I’d heard a lot of good things about the P238 lately, so my husband and I decided to check one out. When I handled one at the gun store, I was really impressed with how easy it is to pull back the slide. I could literally do it with two fingers, this from a woman who has always had trouble with semi-automatic pistols. I was intrigued to say the least! I looked at some reviews online, and discovered very little complaints, with the exception of some stove-pipe issues. (Stove-pipe is a type of malfunction that after firing a round, the gun fails to eject the spent casing hard enough and it gets stuck in the ejection port, jamming the gun.) I had been interested in a gun I could carry concealed, and the P238 was looking like a good option. I really wanted to shoot it before I bought it, since it came with a pretty hefty price tag of $635. I called up a range in Denver where you can rent guns and shoot them on their range. Unfortunately, they don’t have guns less than 9mm to rent, and the P238 is a .380.
So I decided to take a chance. I was able to sell a gun I had, but didn’t like all that much in order to put some money towards my new toy. Once I sold my Springfield, I went over to the Shootin’ Den in Colorado Springs to get my P238, which I named Rosie due to the rosewood grips, and also after Rosie the Riveter.
I finally found some time that Rosie and I could get to know each other better. The weather was in the 50′s, and I convinced my husband to go to the range with me to try the two new additions to our family. Did I forget to mention that we also are the proud new owners of a Thompson semi-automatic rifle? To those of you who like 30′s gangster movies and shows, that’s a Tommy gun!! It’s not a fully automatic one from the 30′s; those cost about $20k. Ours is a reproduction in semi-auto. We got out to the range, and I could hardly contain myself. I hadn’t gone shooting in quite a while, and I was excited to shoot the P238 and the Tommy gun. My husband had some trouble at first with the Tommy, because one of the magazines was a little damaged, but once he figured that out and used the other magazine he had, he started having a blast (literally!).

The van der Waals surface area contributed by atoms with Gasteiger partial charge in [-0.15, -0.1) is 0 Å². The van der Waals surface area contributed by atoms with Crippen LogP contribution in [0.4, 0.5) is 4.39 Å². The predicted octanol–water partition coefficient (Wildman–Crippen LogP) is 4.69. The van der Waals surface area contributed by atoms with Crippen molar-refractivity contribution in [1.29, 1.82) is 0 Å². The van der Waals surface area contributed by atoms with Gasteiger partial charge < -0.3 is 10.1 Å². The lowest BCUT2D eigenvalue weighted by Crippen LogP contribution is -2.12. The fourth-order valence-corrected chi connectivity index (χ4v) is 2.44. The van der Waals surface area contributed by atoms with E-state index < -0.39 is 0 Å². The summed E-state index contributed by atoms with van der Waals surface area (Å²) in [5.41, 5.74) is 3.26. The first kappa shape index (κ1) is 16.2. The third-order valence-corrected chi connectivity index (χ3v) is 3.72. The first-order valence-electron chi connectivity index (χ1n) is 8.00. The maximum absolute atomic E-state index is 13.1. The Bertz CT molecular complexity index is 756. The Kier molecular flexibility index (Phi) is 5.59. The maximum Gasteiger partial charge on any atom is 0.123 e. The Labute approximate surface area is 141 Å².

Anyway, back to Rosie. The Sig P238 has a 6 round magazine that was very easy to load. No painful thumbs here. I had dry fired it before we went to the range, and the trigger pull is so much lighter than some other .380′s that I’ve shot. Once I started firing it, I was amazed at how low the recoil is on this gun. It’s a small gun, perfect for concealment, but it has a steel frame, which makes it heavy enough to absorb the recoil. I knew after the first 6 rounds that I was in love and had absolutely no buyers remorse. I let my husband try it out as well, and he really liked it too. Between the two of us, we shot a little less than 100 rounds, and I only had one stove-pipe malfunction. I would say compared to any other gun I’ve shot, that is not abnormal. The only complaint I had about this gun is the ambidextrous safety mechanism. It’s very easy to disengage, but to engage the safety, I have to break my grip on the gun.
In my opinion, this gun is perfect for women who have trouble with semi-automatic handguns. It’s small, has a very easy slide, light trigger pull, and low recoil. I will be recommending this gun to any of my female students, or any man who asks me what handgun is best for women.